You can select an Empty Application to create a blank project that you can import source files into and build from scratch. Also, you can use one of the provided template projects as a foundation for your new application project to help start your project, or help you learn the tool.

    TIP: Click the Vitis IDE Examples button, or the Vitis IDE Libraries button to install additional examples as discussed in Getting Started with Examples.
  7. Click Finish to close the New Application Project wizard and open the project in the IDE.
    TIP: The Vitis IDE opens in the Design perspective as described in Understanding the Vitis IDE. Review this information if you are unfamiliar with the display.

    When a new application acceleration project is created in the Vitis IDE, it includes a top-level system project, and nested within an application project for the host-code, a hardware kernels project for compiling kernel objects, and a hw_link project that is used for linking hardware kernels to the target platform and to each other. These projects are displayed in the Explorer view as shown in the following figure.

Managing Platforms and Repositories

You can manage the platforms that are available for use in Vitis IDE projects, from Xilinx > Add Custom Platform in the main menu of an open project, or from the Platform page present on both New Application and New Platform wizards.

Figure 1: New Platform Project

From the Platform page, manage the available platforms and platform repositories using one of the following options:

Add ()
Add your own platform to the list of available platforms. To add a new platform, navigate to the top-level directory of the custom platform, select it, and click OK. The custom platform is immediately available for selection from the list of available platforms.
Manage ()
Add or remove standard and custom platforms. If a custom platform is added, the path to the new platform is automatically added to the repositories. When a platform is removed from the list of repositories, it no longer displays in the list of available platforms.

Understanding the Vitis IDE

When you open a project in the Vitis IDE, the workspace is arranged in a series of different views and editors, also known as a perspective in the Eclipse-based IDE. The tool opens with the Design perspective shown in the following figure.

Figure 2: Vitis IDE – Default Perspective

Some key views and editors in the default perspective include:

Explorer view
Displays a file-oriented tree view of the project folders and their associated source files, plus the build files, and reports generated by the tool. You can use this to explore your project file hierarchy.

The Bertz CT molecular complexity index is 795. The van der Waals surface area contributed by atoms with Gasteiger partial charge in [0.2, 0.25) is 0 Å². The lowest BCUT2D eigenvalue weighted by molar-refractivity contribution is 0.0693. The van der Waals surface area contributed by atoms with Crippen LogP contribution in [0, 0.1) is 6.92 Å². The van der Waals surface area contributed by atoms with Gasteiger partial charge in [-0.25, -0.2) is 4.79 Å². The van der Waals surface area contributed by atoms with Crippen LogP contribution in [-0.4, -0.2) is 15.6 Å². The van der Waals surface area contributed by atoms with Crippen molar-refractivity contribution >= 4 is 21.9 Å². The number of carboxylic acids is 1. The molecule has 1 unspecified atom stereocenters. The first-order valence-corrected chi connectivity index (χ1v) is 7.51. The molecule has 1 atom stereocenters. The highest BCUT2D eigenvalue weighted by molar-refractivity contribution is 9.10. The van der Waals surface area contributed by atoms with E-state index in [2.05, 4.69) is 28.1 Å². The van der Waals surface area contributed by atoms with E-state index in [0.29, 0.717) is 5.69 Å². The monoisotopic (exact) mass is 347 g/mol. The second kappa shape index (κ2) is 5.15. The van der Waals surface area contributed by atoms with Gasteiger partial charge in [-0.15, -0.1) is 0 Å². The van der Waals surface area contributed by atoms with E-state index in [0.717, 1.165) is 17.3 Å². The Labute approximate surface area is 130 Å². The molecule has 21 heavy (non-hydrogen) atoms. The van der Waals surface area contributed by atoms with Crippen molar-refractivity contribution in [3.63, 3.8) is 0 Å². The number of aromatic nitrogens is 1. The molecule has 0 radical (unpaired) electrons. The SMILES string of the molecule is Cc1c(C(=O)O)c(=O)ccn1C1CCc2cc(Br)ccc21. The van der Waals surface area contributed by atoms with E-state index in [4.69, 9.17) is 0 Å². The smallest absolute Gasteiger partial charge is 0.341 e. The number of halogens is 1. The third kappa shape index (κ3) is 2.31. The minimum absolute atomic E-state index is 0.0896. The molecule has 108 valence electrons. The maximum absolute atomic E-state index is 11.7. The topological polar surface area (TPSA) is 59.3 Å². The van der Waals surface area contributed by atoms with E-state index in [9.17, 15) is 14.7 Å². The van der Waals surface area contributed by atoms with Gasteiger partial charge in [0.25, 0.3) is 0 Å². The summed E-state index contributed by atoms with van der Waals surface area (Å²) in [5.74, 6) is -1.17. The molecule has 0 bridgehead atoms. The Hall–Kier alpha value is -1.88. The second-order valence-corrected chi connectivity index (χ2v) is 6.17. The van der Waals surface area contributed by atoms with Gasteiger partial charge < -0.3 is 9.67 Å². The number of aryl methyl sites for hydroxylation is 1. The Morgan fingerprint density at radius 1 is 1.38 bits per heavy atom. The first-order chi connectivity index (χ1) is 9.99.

Assistant view
Provides a central location to view and manage the projects of the workspace, and the build and run configurations of the project. You can interact with the various project settings and reports of the different configurations. From this view, you can build and run your Vitis IDE application projects, and launch the Vitis analyzer to view reports and performance data as explained in Using the Vitis Analyzer.
Project Editor view
Displays the current project, the target platform, the active build configuration, and specified hardware functions; allows you to directly edit project settings.
Console view
Presents multiple views including the command console, design guidance, project properties, logs, and terminal views.

The Vitis IDE includes several predefined perspectives, such as the Vitis IDE perspective, the Debug perspective, and the Performance Analysis perspective. To quickly switch between perspectives, click the perspective name in the upper right of the Vitis IDE.

You can arrange views to suit your needs by dragging and dropping them into new locations in the IDE, and the arrangement of views is saved in the current perspective. You can close windows by selecting the Close (X) button on the View tab. You can open new windows by using the Window > Show View command and selecting a specific view.

To restore a perspective to the default arrangement of views, make the perspective active and select Window > Reset Perspective.

To open different perspectives, select Window > Open Perspective.

Adding Sources

A project consists of many different source files, including C/C++ files and headers for the Host Application, C/C++ Kernels, compiled Xilinx object (XO) files containing RTL kernels as discussed in RTL Kernels, or HLS kernels as described in Compiling Kernels with the Vitis HLS. You can add these source files as needed to support your application.